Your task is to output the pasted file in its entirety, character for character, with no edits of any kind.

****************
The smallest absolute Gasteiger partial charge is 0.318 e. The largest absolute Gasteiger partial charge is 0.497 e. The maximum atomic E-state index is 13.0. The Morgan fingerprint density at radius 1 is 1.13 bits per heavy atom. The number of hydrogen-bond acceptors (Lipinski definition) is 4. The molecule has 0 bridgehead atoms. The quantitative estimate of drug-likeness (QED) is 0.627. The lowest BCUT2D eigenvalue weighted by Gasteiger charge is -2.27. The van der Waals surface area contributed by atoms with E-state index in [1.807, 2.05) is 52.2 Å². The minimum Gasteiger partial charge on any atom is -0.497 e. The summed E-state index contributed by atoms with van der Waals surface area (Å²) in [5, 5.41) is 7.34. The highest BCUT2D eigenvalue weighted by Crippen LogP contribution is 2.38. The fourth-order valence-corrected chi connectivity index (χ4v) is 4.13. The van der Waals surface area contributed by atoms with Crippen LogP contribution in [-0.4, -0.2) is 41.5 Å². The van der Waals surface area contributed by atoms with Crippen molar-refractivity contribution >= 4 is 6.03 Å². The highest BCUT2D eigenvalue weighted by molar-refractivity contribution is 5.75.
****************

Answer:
The smallest absolute Gasteiger partial charge is 0.318 e. The largest absolute Gasteiger partial charge is 0.497 e. The maximum atomic E-state index is 13.0. The Morgan fingerprint density at radius 1 is 1.13 bits per heavy atom. The number of hydrogen-bond acceptors (Lipinski definition) is 4. The molecule has 0 bridgehead atoms. The quantitative estimate of drug-likeness (QED) is 0.627. The lowest BCUT2D eigenvalue weighted by Gasteiger charge is -2.27. The van der Waals surface area contributed by atoms with E-state index in [1.807, 2.05) is 52.2 Å². The minimum Gasteiger partial charge on any atom is -0.497 e. The summed E-state index contributed by atoms with van der Waals surface area (Å²) in [5, 5.41) is 7.34. The highest BCUT2D eigenvalue weighted by Crippen LogP contribution is 2.38. The fourth-order valence-corrected chi connectivity index (χ4v) is 4.13. The van der Waals surface area contributed by atoms with Crippen LogP contribution in [-0.4, -0.2) is 41.5 Å². The van der Waals surface area contributed by atoms with Crippen molar-refractivity contribution >= 4 is 6.03 Å². The highest BCUT2D eigenvalue weighted by molar-refractivity contribution is 5.75.